August 17, 2021Maria José Solano
We have all been there. Staring at this mysterious
json object that seems so important for a progressive web app. Besides a name and icons, what else should you include? Why do you need a background color if you already have that in your CSS stylesheets? Which are the different display modes, and which one should you use?
During the last 3 months, I’ve been working on a project that addresses these questions: the PWABuilder Manifest Previewer. This is a web component that takes your web manifest and shows you what the different manifest values look like on different operating systems. As an example, here’s the manifest visualizer showing the name attribute appears on the Windows start menu:
And this is by just knowing the name and icon defined on the manifest! You can also experience the same visualization on Android and iOS:
Similarly, the component can also help you picture what your splash screen will look like, since this loading display is constructed by referring to the name, icons, and background indicated on the manifest. But wait, why do you need to specify a background color again if you have your CSS stylesheets for that? This is because when the splash screen is displayed to the user, your application (and hence styles) is still loading. With help of the web manifest, this loading state is smoother and customized to your PWA.
Besides understanding the impact of changing values in the web manifest, you can also get an idea of what the experience is for users installing your application. Attributes like the name, site url, icons and screenshots are used to describe your application in installation dialogs:
The manifest previewer can also help you visualize your application’s store listing, given that with your web manifest you can assign categories to your PWA, include screenshots that show a peak of the user experience, and give details about your app via the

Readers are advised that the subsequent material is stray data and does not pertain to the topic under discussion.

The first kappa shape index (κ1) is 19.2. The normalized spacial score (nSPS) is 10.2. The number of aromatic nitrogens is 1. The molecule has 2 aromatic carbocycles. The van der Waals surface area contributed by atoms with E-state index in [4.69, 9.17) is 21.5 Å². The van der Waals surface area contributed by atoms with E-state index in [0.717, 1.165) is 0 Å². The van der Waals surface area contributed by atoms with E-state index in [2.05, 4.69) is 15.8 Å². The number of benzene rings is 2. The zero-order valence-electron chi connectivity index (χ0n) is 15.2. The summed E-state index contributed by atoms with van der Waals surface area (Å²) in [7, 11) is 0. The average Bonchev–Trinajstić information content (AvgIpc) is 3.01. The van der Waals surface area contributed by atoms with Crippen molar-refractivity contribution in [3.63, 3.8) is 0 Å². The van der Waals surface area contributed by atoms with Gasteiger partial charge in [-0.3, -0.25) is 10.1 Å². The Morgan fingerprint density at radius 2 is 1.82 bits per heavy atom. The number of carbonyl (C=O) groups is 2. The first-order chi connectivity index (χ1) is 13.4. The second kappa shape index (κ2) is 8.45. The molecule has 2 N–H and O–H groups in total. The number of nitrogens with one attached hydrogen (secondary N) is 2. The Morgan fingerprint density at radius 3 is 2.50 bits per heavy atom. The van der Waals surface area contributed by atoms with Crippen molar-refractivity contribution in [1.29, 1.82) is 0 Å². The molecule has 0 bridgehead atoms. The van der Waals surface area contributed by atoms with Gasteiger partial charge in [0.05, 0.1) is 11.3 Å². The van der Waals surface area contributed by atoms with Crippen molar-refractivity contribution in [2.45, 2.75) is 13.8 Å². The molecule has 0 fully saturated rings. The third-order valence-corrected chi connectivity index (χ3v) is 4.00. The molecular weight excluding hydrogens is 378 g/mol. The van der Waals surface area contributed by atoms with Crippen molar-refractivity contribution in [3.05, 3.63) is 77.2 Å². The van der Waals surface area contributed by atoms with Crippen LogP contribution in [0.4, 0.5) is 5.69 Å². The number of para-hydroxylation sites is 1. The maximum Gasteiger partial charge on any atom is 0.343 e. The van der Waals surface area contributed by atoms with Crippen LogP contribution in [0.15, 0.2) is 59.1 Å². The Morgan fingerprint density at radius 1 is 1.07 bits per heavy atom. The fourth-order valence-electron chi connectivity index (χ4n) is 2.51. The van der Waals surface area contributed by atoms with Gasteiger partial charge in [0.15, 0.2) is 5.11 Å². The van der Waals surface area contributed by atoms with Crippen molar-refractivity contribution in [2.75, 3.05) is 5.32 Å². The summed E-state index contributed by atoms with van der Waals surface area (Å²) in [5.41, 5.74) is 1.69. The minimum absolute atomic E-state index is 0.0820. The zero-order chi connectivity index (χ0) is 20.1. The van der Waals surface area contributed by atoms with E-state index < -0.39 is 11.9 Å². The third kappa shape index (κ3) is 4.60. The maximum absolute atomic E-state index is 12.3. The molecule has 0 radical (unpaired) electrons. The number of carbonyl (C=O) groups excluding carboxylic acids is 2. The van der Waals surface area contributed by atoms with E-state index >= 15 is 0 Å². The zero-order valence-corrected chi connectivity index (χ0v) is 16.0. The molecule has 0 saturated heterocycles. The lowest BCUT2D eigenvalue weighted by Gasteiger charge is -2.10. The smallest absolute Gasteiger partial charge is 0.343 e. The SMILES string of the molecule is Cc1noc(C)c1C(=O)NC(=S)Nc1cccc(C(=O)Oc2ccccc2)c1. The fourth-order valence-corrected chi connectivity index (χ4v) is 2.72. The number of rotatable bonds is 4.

description attribute. Here’s the visualization in the new Microsoft Store:
This web component also showcases some of the most modern features of PWAs, like making your app a web share target so that users can share media data to your application directly from the platform’s share menu:
And that’s not all! This web component also includes previews for the
shortcuts, and many other manifest attributes. You can see them all now on the PWABuilder site, since the team is the first proud user of this component, and it is using it to help their users have a better experience when getting their applications ready to be published to the Microsoft store. Currently the team is only enabling the preview on Windows, but the Android and iOS will be added in the near future.
You can also integrate the manifest visualizer to your own application, since this component is a standalone tool and can be downloaded from
npm. To learn more about how to use it, check out the documentation and customize it according to your needs, from using your own colors to using the explanation messages that you desire.
Before I wrap up, I will take a brief detour and get a bit sentimental: Thanks to everyone in the PWABuilder team. You’ve made my internship this summer amazing, and I truly admire your passion and dedication for what you do. More than builders, you’re creators, enhancers, and innovators. Keep doing what you’re doing.
And that’s all for today fellow PWA builders. I hope that this post fulfilled its goal and you’re now excited and eager to experiment with what you can do with your manifest.json file. Fortunately you don’t need to read long and boring documentation, you can visualize it with the manifest previewer web component!
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